RollerCoaster Tycoon 3: Complete Edition Review: Not a Roller Coaster of Love

When it comes to sim-games, there are few as beloved as the RollerCoaster Tycoon franchise. The series has been a staple on PC since 1999, but has largely avoided console releases over the years. RollerCoaster Tycoon 3: Complete Edition is a rare exception, and it seems like the kind of game that would make a lot of sense on Nintendo Switch. After all, the system's portability is perfect for this sort of game, particularly in short bursts. While the game is bursting with content, it also suffers from a few notable problems that prevent it from reaching the same heights as its PC predecessor.

For the uninitiated, the RollerCoaster Tycoon franchise allows players to open up their very own theme parks, and customize them as they seen fit. Players start with some basic rides and attractions, but can build their very own coasters to attract enough visitors to bring in the cash necessary to keep the park running. Parks also require a lot of upkeep, so players will have to maintain the rides and make sure that visitors are kept happy.

The most jarring thing about RollerCoaster Tycoon 3: Complete Edition is the fact that the game never really feels like a Switch title. While the handheld hybrid has played host to a plethora of ports since its release in 2017, RollerCoaster Tycoon 3: Complete Edition feels out-of-place in a way that can't be said for a lot of other Switch games. The title feels like it's been unceremoniously dumped on to the system, with little to no changes, and this is glaring in a couple of notable ways.

The controls in RollerCoaster Tycoon 3: Complete Edition are, for lack of a better term, bad. What's most disappointing about this is the fact that the Switch's touch-screen could have made for an easy transition. Sadly, this is not included as an option. Instead, the game opts for a cumbersome button layout that never feels intuitive, or easy to learn. Players can look up the controls from the menu, but these are far from comprehensive, since accomplishing tasks usually requires pressing a combination of buttons. Complicating matters, the game essentially leaves the player to their own devices, making it easy to get confused for those that might not be terribly familiar with the series.

This lack of effort can also be seen in the menus. They literally look like windows one would find on PC, and little effort has been made to pull the camera in or make it better fit with the handheld's screen, as players might have to squint a bit as a result. It's not as glaring an issue as the game's controls, but it adds to a sense that little was done to optimize the game for the platform.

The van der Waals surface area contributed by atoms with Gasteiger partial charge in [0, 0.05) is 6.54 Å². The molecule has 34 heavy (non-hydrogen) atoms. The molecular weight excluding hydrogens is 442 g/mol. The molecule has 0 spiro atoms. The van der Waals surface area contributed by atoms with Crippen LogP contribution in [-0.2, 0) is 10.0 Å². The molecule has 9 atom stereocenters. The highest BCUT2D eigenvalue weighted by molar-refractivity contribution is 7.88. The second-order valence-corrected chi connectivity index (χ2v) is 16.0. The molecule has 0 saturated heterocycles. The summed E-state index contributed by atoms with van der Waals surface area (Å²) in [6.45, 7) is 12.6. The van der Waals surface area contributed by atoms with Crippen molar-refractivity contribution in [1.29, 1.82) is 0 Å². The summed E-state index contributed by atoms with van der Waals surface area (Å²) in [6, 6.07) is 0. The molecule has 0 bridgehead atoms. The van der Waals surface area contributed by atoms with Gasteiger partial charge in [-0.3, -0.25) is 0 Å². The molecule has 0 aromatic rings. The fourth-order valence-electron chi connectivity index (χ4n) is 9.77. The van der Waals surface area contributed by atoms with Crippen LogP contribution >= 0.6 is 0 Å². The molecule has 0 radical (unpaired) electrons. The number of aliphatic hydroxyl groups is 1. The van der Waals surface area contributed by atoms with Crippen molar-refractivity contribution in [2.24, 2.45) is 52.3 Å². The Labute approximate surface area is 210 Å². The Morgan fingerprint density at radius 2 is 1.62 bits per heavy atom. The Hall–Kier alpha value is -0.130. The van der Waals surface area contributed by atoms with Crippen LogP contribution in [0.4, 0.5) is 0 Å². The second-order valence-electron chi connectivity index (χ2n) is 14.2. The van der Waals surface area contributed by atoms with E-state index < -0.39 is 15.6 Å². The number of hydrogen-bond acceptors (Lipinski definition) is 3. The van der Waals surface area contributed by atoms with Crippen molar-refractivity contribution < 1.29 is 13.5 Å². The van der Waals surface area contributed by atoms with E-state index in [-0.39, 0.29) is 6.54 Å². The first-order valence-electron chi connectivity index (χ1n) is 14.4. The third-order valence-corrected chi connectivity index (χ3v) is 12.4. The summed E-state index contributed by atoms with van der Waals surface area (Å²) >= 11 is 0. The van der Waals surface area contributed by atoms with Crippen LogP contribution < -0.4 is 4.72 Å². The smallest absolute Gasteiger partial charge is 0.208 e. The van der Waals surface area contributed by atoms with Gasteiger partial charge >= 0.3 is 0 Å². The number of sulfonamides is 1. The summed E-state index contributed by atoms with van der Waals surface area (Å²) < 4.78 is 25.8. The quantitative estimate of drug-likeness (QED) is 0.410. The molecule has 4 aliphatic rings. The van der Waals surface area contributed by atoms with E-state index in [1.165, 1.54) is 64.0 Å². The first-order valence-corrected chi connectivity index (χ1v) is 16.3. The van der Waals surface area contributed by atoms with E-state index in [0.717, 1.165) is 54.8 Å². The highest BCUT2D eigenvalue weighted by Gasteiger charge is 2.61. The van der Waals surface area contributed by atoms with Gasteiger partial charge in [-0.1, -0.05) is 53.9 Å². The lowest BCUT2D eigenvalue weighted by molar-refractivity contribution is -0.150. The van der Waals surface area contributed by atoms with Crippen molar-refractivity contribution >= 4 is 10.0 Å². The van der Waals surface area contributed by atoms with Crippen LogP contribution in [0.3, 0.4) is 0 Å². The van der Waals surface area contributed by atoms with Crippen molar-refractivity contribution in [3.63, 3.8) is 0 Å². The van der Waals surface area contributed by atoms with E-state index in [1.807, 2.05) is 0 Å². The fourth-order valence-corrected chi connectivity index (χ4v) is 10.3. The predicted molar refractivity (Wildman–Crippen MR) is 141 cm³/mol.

Players that can stick out the game's problems will be happy to know that there's a wealth of content to explore. In addition to the base game, RollerCoaster Tycoon 3: Complete Edition also includes the Soaked! and Wild! expansion packs. Soaked! gives players the ability to create their own water parks and water-themed attractions, while Wild! gives players the ability to create animal-themed parks and attractions.

All in all, players have more than 300 coasters and rides to choose from, 60 shops, and more. With all of these options to select from, customization fans have a healthy dose of content to create with. Those that haven't experienced the game on PC will find a lot to keep them busy as they design their own original creations.

The presentation for RollerCoaster Tycoon 3: Complete Edition is fine. The graphics are nothing out of the ordinary for the series. It's a look that has served the series well since its inception, and the game doesn't make any major changes to that formula. That said, the game's coaster cam option is a cool feature, granting players a first-person view of the game's rides. With most theme parks around the world closed at the moment, it's a very welcome addition. As far as sound goes, the game is dreadfully silent when the camera is panned in to see details in the park. Things start to get noisier as the player pans out to see the park as a whole. It's an odd feature, and the silence is almost uncomfortable. There are multiple music options to choose from, but it would have been nice to hear more of the music while working on the parks.

RollerCoaster Tycoon 3: Complete Edition has a lot of content, and the sim-genre is a perfect fit for portable gaming; this should be a match made in heaven. Unfortunately, the game is hard to recommend when so little effort seems to have been put into making the game look and feel enjoyable on Nintendo Switch. The controls are so painful and the experience feels so phoned-in that it's hard to recommend this game, knowing that there's a version that's likely superior to this one. If players are willing to overlook the cumbersome controls, there's a good game to be found here, but this is the rare Switch port that should have stayed on its original platform.

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Rating: 3 out of 5

RollerCoaster Tycoon 3: Complete Edition is now available on Nintendo Switch. A retail code was provided by the publisher for the purpose of this review, and it was reviewed on a base model Nintendo Switch.